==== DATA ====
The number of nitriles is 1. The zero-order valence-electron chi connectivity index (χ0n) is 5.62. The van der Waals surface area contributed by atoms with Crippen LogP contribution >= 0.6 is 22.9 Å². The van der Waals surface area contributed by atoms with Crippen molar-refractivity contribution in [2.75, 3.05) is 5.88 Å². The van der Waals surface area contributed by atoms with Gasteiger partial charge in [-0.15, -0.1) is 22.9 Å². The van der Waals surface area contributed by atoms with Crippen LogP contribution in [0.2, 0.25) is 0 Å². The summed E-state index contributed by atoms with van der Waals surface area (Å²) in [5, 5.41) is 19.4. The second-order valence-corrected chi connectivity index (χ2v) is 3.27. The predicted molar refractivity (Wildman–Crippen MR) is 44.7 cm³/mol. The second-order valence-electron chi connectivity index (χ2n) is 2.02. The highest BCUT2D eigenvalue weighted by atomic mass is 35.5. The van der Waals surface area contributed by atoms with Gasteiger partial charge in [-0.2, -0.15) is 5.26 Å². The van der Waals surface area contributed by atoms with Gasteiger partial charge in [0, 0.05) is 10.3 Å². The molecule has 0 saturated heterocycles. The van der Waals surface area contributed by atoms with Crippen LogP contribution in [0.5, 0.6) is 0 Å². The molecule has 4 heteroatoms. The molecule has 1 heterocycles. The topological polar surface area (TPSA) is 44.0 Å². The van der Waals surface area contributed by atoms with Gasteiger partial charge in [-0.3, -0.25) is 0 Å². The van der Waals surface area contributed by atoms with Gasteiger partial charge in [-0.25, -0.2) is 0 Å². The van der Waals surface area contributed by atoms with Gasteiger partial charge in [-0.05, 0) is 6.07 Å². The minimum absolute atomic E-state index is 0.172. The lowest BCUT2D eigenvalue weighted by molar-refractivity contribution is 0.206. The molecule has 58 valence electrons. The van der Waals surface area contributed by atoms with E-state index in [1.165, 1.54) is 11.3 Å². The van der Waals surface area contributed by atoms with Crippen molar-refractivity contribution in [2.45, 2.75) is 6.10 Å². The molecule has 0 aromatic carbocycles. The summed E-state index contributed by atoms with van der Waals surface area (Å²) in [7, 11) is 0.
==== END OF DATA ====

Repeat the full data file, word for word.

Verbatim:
The number of nitriles is 1. The zero-order valence-electron chi connectivity index (χ0n) is 5.62. The van der Waals surface area contributed by atoms with Crippen LogP contribution >= 0.6 is 22.9 Å². The van der Waals surface area contributed by atoms with Crippen molar-refractivity contribution in [2.75, 3.05) is 5.88 Å². The van der Waals surface area contributed by atoms with Gasteiger partial charge in [-0.15, -0.1) is 22.9 Å². The van der Waals surface area contributed by atoms with Crippen LogP contribution in [0.2, 0.25) is 0 Å². The summed E-state index contributed by atoms with van der Waals surface area (Å²) in [5, 5.41) is 19.4. The second-order valence-corrected chi connectivity index (χ2v) is 3.27. The predicted molar refractivity (Wildman–Crippen MR) is 44.7 cm³/mol. The second-order valence-electron chi connectivity index (χ2n) is 2.02. The highest BCUT2D eigenvalue weighted by atomic mass is 35.5. The van der Waals surface area contributed by atoms with Gasteiger partial charge in [-0.2, -0.15) is 5.26 Å². The van der Waals surface area contributed by atoms with Gasteiger partial charge in [0, 0.05) is 10.3 Å². The molecule has 0 saturated heterocycles. The van der Waals surface area contributed by atoms with Crippen LogP contribution in [0.5, 0.6) is 0 Å². The molecule has 4 heteroatoms. The molecule has 1 heterocycles. The topological polar surface area (TPSA) is 44.0 Å². The van der Waals surface area contributed by atoms with Gasteiger partial charge in [-0.3, -0.25) is 0 Å². The van der Waals surface area contributed by atoms with Gasteiger partial charge in [-0.25, -0.2) is 0 Å². The van der Waals surface area contributed by atoms with Gasteiger partial charge in [-0.05, 0) is 6.07 Å². The minimum absolute atomic E-state index is 0.172. The lowest BCUT2D eigenvalue weighted by molar-refractivity contribution is 0.206. The molecule has 58 valence electrons. The van der Waals surface area contributed by atoms with E-state index in [1.165, 1.54) is 11.3 Å². The van der Waals surface area contributed by atoms with Crippen molar-refractivity contribution in [2.45, 2.75) is 6.10 Å². The molecule has 0 aromatic carbocycles. The summed E-state index contributed by atoms with van der Waals surface area (Å²) in [7, 11) is 0.